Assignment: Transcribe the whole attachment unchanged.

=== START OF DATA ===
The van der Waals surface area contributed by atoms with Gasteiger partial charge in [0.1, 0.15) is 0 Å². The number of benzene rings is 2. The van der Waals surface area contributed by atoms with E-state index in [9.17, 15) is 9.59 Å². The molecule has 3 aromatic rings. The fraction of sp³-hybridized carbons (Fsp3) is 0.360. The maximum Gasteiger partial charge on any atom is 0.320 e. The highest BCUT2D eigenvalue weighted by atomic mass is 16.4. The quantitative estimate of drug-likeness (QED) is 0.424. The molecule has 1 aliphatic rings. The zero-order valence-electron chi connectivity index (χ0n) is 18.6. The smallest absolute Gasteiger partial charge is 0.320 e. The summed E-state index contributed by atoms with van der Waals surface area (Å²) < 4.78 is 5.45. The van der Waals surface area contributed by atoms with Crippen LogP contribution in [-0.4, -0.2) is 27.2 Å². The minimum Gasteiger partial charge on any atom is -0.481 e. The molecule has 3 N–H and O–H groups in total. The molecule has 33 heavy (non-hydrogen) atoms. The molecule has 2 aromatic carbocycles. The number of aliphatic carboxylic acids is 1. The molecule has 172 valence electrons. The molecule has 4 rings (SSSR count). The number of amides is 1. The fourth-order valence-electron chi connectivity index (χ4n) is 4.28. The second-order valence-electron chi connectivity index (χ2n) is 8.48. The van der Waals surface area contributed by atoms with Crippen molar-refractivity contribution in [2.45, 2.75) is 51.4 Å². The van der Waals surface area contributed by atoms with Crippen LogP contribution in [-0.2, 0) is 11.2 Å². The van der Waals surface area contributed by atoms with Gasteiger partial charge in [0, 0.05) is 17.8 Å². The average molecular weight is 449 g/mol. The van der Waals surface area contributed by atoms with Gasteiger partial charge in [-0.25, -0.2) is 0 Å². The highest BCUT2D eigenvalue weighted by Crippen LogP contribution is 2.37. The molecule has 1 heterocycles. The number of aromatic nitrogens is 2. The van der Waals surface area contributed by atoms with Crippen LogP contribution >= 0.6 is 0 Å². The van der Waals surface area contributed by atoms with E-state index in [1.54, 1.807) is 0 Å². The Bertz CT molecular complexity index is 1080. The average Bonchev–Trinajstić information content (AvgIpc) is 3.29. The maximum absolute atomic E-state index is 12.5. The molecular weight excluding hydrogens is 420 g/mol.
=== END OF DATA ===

The van der Waals surface area contributed by atoms with Gasteiger partial charge in [0.1, 0.15) is 0 Å². The number of benzene rings is 2. The van der Waals surface area contributed by atoms with E-state index in [9.17, 15) is 9.59 Å². The molecule has 3 aromatic rings. The fraction of sp³-hybridized carbons (Fsp3) is 0.360. The maximum Gasteiger partial charge on any atom is 0.320 e. The highest BCUT2D eigenvalue weighted by atomic mass is 16.4. The quantitative estimate of drug-likeness (QED) is 0.424. The molecule has 1 aliphatic rings. The zero-order valence-electron chi connectivity index (χ0n) is 18.6. The smallest absolute Gasteiger partial charge is 0.320 e. The summed E-state index contributed by atoms with van der Waals surface area (Å²) < 4.78 is 5.45. The van der Waals surface area contributed by atoms with Crippen LogP contribution in [-0.4, -0.2) is 27.2 Å². The minimum Gasteiger partial charge on any atom is -0.481 e. The molecule has 3 N–H and O–H groups in total. The molecule has 33 heavy (non-hydrogen) atoms. The molecule has 2 aromatic carbocycles. The number of aliphatic carboxylic acids is 1. The molecule has 172 valence electrons. The molecule has 4 rings (SSSR count). The number of amides is 1. The fourth-order valence-electron chi connectivity index (χ4n) is 4.28. The second-order valence-electron chi connectivity index (χ2n) is 8.48. The van der Waals surface area contributed by atoms with Crippen molar-refractivity contribution in [2.45, 2.75) is 51.4 Å². The van der Waals surface area contributed by atoms with Crippen LogP contribution in [-0.2, 0) is 11.2 Å². The van der Waals surface area contributed by atoms with Gasteiger partial charge in [0, 0.05) is 17.8 Å². The average molecular weight is 449 g/mol. The van der Waals surface area contributed by atoms with Gasteiger partial charge in [-0.25, -0.2) is 0 Å². The highest BCUT2D eigenvalue weighted by Crippen LogP contribution is 2.37. The molecule has 1 heterocycles. The number of aromatic nitrogens is 2. The van der Waals surface area contributed by atoms with Crippen LogP contribution >= 0.6 is 0 Å². The van der Waals surface area contributed by atoms with E-state index in [1.54, 1.807) is 0 Å². The Bertz CT molecular complexity index is 1080. The average Bonchev–Trinajstić information content (AvgIpc) is 3.29. The maximum absolute atomic E-state index is 12.5. The molecular weight excluding hydrogens is 420 g/mol.